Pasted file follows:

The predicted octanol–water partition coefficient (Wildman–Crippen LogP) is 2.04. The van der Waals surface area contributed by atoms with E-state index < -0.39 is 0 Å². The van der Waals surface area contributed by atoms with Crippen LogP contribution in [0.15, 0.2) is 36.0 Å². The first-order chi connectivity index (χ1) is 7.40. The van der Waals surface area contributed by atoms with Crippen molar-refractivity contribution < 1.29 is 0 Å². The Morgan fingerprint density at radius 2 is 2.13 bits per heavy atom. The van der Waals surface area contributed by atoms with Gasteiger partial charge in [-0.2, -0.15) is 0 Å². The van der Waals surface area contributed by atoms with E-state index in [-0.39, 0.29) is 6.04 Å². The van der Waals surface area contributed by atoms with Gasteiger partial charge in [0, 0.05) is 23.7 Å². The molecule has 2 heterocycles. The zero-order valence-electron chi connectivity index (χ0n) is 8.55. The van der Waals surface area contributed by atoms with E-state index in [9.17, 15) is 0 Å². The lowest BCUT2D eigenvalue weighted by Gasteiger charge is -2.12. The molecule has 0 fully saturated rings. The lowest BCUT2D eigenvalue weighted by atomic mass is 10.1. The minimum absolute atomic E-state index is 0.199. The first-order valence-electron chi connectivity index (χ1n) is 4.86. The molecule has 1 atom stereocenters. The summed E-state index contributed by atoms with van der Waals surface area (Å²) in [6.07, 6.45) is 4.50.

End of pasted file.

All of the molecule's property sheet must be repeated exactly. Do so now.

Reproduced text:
The predicted octanol–water partition coefficient (Wildman–Crippen LogP) is 2.04. The van der Waals surface area contributed by atoms with E-state index < -0.39 is 0 Å². The van der Waals surface area contributed by atoms with Crippen LogP contribution in [0.15, 0.2) is 36.0 Å². The first-order chi connectivity index (χ1) is 7.40. The van der Waals surface area contributed by atoms with Crippen molar-refractivity contribution < 1.29 is 0 Å². The Morgan fingerprint density at radius 2 is 2.13 bits per heavy atom. The van der Waals surface area contributed by atoms with Gasteiger partial charge in [-0.2, -0.15) is 0 Å². The van der Waals surface area contributed by atoms with E-state index in [-0.39, 0.29) is 6.04 Å². The van der Waals surface area contributed by atoms with Gasteiger partial charge in [0, 0.05) is 23.7 Å². The molecule has 2 heterocycles. The zero-order valence-electron chi connectivity index (χ0n) is 8.55. The van der Waals surface area contributed by atoms with E-state index in [9.17, 15) is 0 Å². The lowest BCUT2D eigenvalue weighted by Gasteiger charge is -2.12. The molecule has 0 fully saturated rings. The lowest BCUT2D eigenvalue weighted by atomic mass is 10.1. The minimum absolute atomic E-state index is 0.199. The first-order valence-electron chi connectivity index (χ1n) is 4.86. The molecule has 1 atom stereocenters. The summed E-state index contributed by atoms with van der Waals surface area (Å²) in [6.07, 6.45) is 4.50.